News   |    December 6th, 2021

EQUALITY RULES

Women’s Football has played quite an important role in my life.

After I took my preliminary coaching badge, my sister joined Millwall Lionesses and I coached the team for a number of years and 44 years ago I married my wife who was the goalkeeper in the team.

My weekends are now spent watching my 10-year-old granddaughter Evie play for Orpington Rovers FC and she has inherited some of her dad’s football finishing ability with 30 goals already in the bank this season.

She spent yesterday at Wembley watching a dominant Chelsea Women’s Team beat Arsenal Women comfortably in front of a crowd of over 40,000 spectators and it would have been more had the weather in London not been so bad. That took my memory back to 2005 when as CEO of Charlton I watched the Charlton Women’s Team win the FA Cup Final at Upton Park by beating Everton 1-0 with a goal from Eniola Aluko. It was very much a case of third time lucky for the team as they had lost the previous two finals they had contested.

It was a great day back in 2005 for everyone connected with the club and the excellent performances of the men’s first team in the Premier League to some extent cloaked the success of the women’s team, the reserve team and the senior academy teams who were delivering silverware regularly at that time meaning the club had to buy a new trophy cabinet! 8,567 watched the 2005 final which was held at Upton Park as Wembley was sadly not an option at that time.

Women’s football in 2005 was a far different proposition to the modern game in 2021. Anyone who watched England Women in their World Cup Qualifiers cannot fail to have been impressed by the fitness of the players, their technical quality, their passing and movement, the tactical awareness and the quality of the goals scored, and above all else they are really good to watch. I think they have a real chance to win the World Cup in 2023. How good would it be if there could be a men and women’s World Cup double in 2022 and 2023?

Similarly, the quality of the Chelsea v Arsenal final yesterday was high and watching Sam Kerr chip the keeper for the third Chelsea goal was a skill many male strikers fail to perform week in week out in the EFL and PL. The match was broadcast on both BBC1, and BT Sport and that exposure is vital for the future growth of the women’s game. The broadcasting of the Women’s Super League and the increasing numbers of players participating in the game at grass roots level are all important factors in the current growth pattern. It is no surprise that sponsors and advertisers are coming into the game in ever larger numbers. In the 1970s when I first got involved in Women’s Football many men and women questioned whether women should even play football. 50 years before that in 1921 the Football Association banned women from playing on the grounds of affiliated clubs saying “…the game of football is quite unsuitable for females and ought not to be encouraged…”. That rule didn’t change until 1971 some 50 years later. In the 1990’s many clubs still banned women from their boardrooms on match days and I often refused to go into the boardrooms where that rule applied and my wife was denied entry.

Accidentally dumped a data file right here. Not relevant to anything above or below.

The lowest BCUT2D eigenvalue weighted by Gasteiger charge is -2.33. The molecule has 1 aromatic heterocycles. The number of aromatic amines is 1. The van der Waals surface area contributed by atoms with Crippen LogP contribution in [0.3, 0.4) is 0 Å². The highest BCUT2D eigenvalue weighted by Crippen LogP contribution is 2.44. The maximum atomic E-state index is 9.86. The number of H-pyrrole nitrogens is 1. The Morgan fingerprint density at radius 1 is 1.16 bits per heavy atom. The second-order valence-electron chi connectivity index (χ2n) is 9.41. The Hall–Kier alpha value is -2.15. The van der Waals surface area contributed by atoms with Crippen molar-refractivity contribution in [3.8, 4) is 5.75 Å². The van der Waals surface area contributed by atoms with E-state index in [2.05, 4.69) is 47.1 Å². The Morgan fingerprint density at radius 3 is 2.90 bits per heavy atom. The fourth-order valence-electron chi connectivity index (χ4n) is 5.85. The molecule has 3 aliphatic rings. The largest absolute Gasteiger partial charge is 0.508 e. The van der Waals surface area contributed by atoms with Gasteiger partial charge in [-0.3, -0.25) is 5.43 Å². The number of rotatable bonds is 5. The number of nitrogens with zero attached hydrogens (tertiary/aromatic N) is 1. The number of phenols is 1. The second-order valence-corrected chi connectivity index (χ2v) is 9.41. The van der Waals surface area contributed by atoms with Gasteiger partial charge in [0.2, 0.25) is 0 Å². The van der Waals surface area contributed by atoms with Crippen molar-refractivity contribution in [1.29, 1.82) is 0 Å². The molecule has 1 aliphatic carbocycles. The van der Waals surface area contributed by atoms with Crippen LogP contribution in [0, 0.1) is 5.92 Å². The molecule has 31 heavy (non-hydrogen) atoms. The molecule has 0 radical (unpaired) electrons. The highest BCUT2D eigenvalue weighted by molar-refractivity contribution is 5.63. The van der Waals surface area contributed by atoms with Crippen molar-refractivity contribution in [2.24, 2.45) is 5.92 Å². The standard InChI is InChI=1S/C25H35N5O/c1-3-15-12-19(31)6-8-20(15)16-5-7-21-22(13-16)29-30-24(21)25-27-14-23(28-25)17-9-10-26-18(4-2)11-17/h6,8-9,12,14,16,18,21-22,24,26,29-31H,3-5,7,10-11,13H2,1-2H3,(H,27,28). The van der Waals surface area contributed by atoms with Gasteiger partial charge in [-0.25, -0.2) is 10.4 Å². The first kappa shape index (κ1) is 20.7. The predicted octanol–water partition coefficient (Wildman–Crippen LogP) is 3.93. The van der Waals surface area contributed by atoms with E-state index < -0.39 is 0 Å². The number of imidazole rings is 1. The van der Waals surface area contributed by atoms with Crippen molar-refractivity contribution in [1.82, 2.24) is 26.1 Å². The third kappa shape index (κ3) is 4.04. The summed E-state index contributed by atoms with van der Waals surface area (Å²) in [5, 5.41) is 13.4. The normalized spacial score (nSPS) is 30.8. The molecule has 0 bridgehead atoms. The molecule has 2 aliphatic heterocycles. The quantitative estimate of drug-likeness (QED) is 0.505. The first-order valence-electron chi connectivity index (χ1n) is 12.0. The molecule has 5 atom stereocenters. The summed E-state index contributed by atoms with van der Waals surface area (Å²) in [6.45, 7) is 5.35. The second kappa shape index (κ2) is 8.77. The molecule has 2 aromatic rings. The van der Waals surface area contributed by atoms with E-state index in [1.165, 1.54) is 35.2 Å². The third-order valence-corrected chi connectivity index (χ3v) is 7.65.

We are now thankfully in an era of far greater equality and the women’s game is thriving like never before and rightly so. Young girls like my granddaughter can now dream of being a professional player in the sport they love and not be refused that opportunity on grounds of gender alone and that is something to be proud of in this country when so many other countries deny girls and women that dream.

Image – Reuters

Peter Varney - Chairman, Integral Sports Management.

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